SAN FRANCISCO Apple Inc's (AAPL.O) quarterly results beat Wall Street estimates on stronger-than-expected demand for the iPhone, especially in the greater China region where sales jumped five-fold.
While iPad sales were a little lighter than expected, the overall results sent the stock up 7 percent, recouping some losses from the past two weeks that had stemmed from concerns about weakening sales growth for iPhones.
Apple sold 35.1 million iPhones - which accounts for about half its revenue - in the March quarter, outpacing the 30 million or so expected by Wall Street analysts.
Margins blew past forecasts - helped by lower-than-expected commodity costs - while a five-fold iPhone sales surge in China, Taiwan and Hong Kong bolstered revenue in the region to $7.9 billion.
Some investors had feared intensifying competition from Google Inc's (GOOG.O) Android phones - made by the likes of Motorola Mobility (MMI.N) and Samsung Electronics (005930.KS) - might pressure margins and eat into its market share.
"That shows they are able to maintain their pricing without compromising on growth," said Morningstar analyst Michael Holt.
"There are lower-priced alternatives from the Android world that are becoming more compelling. The concern was that Apple might sell more older models to be more competitive. That would have shown up in the gross margin. But aggregate gross margin and average revenue per device show that this hasn't happened."
Apple sold 11.8 million iPads, the latest version of which hit store shelves in mid-March. That compared with the average forecast of up to 13 million.
"There's no doubt looking in the last quarter and the Christmas season, Apple has executed very well. But you are starting to see the iPad ... reach some sort of saturation with the current product," said Patrick Becker, a principal at Becker Capital Management, which does not own Apple shares.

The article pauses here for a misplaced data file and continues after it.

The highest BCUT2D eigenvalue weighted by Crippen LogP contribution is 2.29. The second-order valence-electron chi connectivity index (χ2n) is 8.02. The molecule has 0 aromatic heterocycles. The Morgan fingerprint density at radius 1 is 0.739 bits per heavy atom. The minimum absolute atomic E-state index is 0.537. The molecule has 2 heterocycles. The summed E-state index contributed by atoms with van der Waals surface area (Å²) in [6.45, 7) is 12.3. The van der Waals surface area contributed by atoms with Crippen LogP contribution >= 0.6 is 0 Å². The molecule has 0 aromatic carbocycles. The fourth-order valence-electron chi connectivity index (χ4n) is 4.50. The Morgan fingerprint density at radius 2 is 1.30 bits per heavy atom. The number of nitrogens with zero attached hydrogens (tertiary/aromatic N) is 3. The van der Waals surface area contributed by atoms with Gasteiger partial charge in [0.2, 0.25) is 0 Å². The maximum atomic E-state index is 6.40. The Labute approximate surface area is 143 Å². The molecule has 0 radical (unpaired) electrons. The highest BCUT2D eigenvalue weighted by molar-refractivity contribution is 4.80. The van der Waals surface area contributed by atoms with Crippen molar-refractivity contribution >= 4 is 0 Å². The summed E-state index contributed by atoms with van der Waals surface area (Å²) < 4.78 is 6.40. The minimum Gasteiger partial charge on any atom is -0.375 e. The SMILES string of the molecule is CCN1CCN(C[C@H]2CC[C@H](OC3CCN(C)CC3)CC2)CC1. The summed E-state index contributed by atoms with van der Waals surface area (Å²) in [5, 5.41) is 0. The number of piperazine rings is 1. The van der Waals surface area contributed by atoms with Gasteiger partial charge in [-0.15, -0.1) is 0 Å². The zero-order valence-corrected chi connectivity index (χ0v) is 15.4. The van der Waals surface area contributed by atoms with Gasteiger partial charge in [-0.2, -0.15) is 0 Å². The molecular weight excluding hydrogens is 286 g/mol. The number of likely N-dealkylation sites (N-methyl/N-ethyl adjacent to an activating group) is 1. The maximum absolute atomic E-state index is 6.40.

"These are the transitions you start to have without coming out with a brand new device. They have been extremely successful at bringing out new categories and it is new products that will drive up the stock price."
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But it was Apple's flagship iPhone, which has helped revolutionize the smartphone industry, that hogged the spotlight on Tuesday.
"International iPhone sales were on fire," Apple Chief Financial Officer Peter Oppenheimer told Reuters in an interview, adding that sales of the smartphone in the Greater China region jumped five-fold from the previous year.
Responding to concerns that wireless carriers may reduce subsidies for the iPhone, thereby lowering Apple's profit margin, Chief Executive Tim Cook said the subsidies aren't large anyway, compared with what carriers can recoup from consumers over a 24-month contract period.
The so-called churn, or rate that customers switch from the iPhone to other models, is the lowest of any phone they sell, which has a "significant, direct financial benefit to the carrier," Cook added.
As for patent litigation battles with rivals, Cook said he preferred to settle if Apple could get a fair settlement. The company is fighting court battles with several Android phone makers, including Samsung, HTC Corp (2498.TW) and Motorola in the United States and other countries.
Apple's strong results came after a 13 percent decline in its shares - long considered a must-have in most U.S. equity portfolios - over the past couple of weeks in unusually volatile trading, as investors fretted over potential competitive and pricing pressures.
Gross margins in the fiscal second quarter climbed to 47.4 percent from 41.4 percent a year earlier, surpassing Wall Street's average forecast of 42.8 percent.
The consumer electronics giant said its fiscal second-quarter revenue rose 59 percent to $39.2 billion, better than the average analyst estimate of $36.8 billion, according to Thomson Reuters I/B/E/S.
Net income rose to $11.6 billion, or $12.30 a share, from $6 billion, or $6.40 per share, a year earlier. That also outpaced Wall Street's target of $10.04 a share.
Apple's stock gained more than 7 percent to $601, from a close of $560.28 on Nasdaq. That is still far below its intraday high of $644 reached this month.
"When you have a strong rally in a stock it often sells off for no better reason than uncertainty. I think you're going to see the naysayers go away," said Michael Yoshikami, chief executive of Destination Wealth Management.
(Additional reporting by Liana Baker, Noel Randewich and Alistair Barr; Editing by Edwin Chan and Richard Chang)
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